Statik Majik (1994 EP, 40.19) ***/TTT
The Voyage of the Homeless Sapien
Velvet Forest of Enchantment
Along the Tranquil Riverbanks
Drifting Through Neptune's Veins
Rocket Launch Wizard
|The Drifter's Theme
Stone Man Finale
a)Moonlight & Manor Reprise - 'Chant of the Nocturndoz'
The Carnival Bizarre (1995, 62.49) ***/TT
Hopkins (the Witchfinder General)
Night of the Seagulls
|Palace of Fallen Majesty
Hopkins (the Witchfinder General) (1996 EP, 26.22) ***/TTSpoken Intro/Hopkins (the Witchfinder General)
The Devil's Summit
Supernatural Birth Machine (1996, 57.57) ***/TT
|Cyberton 71/Eternal Countdown (Intro)
Stained Glass Horizons
Birth Machine 2000
Dragon Ryder 13
Caravan Beyond Redemption (1998, 67.45) ***½/TT
The Unnatural World
|Kaleidoscope of Desire
The Omega Man
Dust of Paradise
The Guessing Game (2010, 84.50) ****/TTTT
Funeral of Dreams
Painting in the Dark
Death of an Anarchist
The Guessing Game
Cats, Incense, Candles & Wine
One Dimensional People
|The Casket Chasers
La Noche del Buque Maldito (a.k.a. Ghost Ship of the Blind Dead)
The Running Man
Requiem for the Voiceless
Journey Into Jade
Anniversary (2011, 139.08) ***½/T½
|Picture of Beauty and Innocence
Comiserating the Celebration (of Life)
A Funeral Request
Reaching Happiness, Touching Pain
|Funeral of Dreams
Enter the Worms
Upon Azrael's Wings
Night of the Seagulls
The Last Spire pt. 1 (Entrance)
Hopkins (Witchfinder General)
The Last Spire (2013, 58.16) ***½/TT½Entrance to Hell
Cathedral of the Damned
Tower of Silence
Infestation of Grey Death
The Last Laugh
This Body, Thy Tomb
In the late '80s, singer Lee Dorrian left noiseniks Napalm Death to pursue a more Sabbath-orientated direction. It has to be said that in this he's been a roaring success; Cathedral are more Sabbath than Sabbath. The same grinding, downtuned guitars, riff-based epics, silly titles and even sillier lyrics, not to mention some outrageously Iommi-like lead work from Garry Jennings. In fact, Tony Iommi was so impressed by their near-pastiche that he even guested on Utopian Blaster from The Carnival Bizarre.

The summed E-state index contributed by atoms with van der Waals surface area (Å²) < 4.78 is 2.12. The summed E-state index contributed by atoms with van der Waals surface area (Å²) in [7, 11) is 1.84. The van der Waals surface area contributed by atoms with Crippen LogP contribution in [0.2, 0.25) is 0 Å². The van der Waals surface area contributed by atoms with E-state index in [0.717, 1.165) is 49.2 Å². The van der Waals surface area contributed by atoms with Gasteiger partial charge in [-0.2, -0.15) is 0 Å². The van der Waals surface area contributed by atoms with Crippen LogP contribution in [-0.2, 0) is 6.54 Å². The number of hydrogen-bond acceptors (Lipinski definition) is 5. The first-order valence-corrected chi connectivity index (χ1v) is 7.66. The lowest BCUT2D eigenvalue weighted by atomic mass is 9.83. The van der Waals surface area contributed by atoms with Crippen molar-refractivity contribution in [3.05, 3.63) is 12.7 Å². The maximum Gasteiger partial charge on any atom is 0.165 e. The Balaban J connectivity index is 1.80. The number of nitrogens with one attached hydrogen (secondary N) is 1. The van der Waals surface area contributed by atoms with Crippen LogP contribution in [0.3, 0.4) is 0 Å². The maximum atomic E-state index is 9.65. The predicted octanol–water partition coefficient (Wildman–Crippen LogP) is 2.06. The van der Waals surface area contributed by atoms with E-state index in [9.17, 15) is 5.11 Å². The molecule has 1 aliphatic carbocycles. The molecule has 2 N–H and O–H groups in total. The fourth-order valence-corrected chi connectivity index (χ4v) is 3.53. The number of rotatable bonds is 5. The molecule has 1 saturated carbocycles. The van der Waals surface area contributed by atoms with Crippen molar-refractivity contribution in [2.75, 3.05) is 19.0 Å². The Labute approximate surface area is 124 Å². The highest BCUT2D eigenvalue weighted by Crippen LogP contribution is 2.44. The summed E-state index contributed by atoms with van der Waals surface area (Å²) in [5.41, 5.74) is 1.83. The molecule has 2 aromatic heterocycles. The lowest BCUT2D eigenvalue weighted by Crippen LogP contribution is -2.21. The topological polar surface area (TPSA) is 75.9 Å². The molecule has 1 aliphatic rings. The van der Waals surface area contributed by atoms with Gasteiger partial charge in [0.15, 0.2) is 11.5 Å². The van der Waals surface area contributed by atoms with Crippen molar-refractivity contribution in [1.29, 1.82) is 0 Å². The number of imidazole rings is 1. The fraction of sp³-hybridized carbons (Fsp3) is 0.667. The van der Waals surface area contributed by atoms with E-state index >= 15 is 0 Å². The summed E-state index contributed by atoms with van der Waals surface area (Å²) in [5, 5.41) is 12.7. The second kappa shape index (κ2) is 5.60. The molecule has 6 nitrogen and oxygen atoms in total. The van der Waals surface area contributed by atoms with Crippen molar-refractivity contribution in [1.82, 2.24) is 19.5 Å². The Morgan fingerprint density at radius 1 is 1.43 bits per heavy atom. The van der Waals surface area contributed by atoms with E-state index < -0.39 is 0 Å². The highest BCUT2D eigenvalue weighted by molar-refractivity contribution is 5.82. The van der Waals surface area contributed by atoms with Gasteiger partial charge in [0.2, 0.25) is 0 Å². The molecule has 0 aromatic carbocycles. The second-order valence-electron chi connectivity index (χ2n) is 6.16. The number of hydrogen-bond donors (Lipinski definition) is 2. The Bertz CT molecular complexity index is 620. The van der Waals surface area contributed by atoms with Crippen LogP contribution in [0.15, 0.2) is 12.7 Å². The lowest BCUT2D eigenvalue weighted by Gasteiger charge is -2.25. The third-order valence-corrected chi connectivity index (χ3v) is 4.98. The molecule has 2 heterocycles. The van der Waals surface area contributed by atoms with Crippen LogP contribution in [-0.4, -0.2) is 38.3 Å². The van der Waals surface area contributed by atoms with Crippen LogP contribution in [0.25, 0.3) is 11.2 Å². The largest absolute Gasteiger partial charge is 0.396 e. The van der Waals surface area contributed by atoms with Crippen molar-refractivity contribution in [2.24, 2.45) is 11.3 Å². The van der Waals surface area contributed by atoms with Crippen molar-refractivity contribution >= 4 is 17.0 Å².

Cathedral sit fairly and squarely in the 'doom' camp, as against 'death', 'black' or any other variety of grindingly slow demonic metal. Their sleeve notes frequently have lengthy 'influences' lists including just about any obscure early-'70s progressive outfit you may care to name, including such Mellotron-masters as Spring, Fantasy, Sandrose and Czar. Hardly unsurprisingly, after a couple of albums Cathedral decided to enter the murky world of the Mellotron user and stuck some on their Statik Majik EP; lead track Midnight Mountain was from the previous year's The Ethereal Mirror album, so they must have discovered the Mellotron in the intervening months. Cosmic Funeral (Oh, please!) only manages a few heavily-phased notes, but the 22-minute Voyage Of The Homeless Sapien is smothered in it. I wouldn't say their Mellotron use was exactly innovative, or even particularly well-played or arranged, but it certainly adds to the track's appeal and is actually well worth hearing.
Cathedral's Mellotron use is certainly rather uneven; of Carnival Bizarre's three relevant tracks, it's inaudible on one, barely used on another and swamped on the third. Purple Wonderland, from '96's Hopkins EP is a real oddity; starting with almost 'disco' drumming (sometimes Cathedral take their '70s fixation just a little too far...), it mutates into an almost-ballad, with loads of Mellotron strings. Mind you, the following track has a brass and organ-led funk feel, so I take it all back about Wonderland... Supernatural Birth Machine's opening track has some excellent strings and the sort-of title track Birth Machine 2000 manages a quick burst in the middle, but neither track comes anywhere near their epic of a couple of years earlier.
1998's Caravan Beyond Redemption was their last Mellotron album for over a decade, coming after a period of turmoil for the band. It's possibly their most cohesive album yet, inserting their Sabbathesque riffs into a more groove-orientated setting, although (presumably due to the gap between releases), it's a little overlong. Jennings adds Mellotron strings to opener Voodoo Fire, Captain Clegg (complete with film dialogue) and Kaleidoscope Of Desire, with cellos on The Caravan, making for one of the band's better Mellotron efforts. Incidentally, 2001's Endtyme was a stripped-back, keyboardless affair, while the following year's The VIIth Coming uses samples.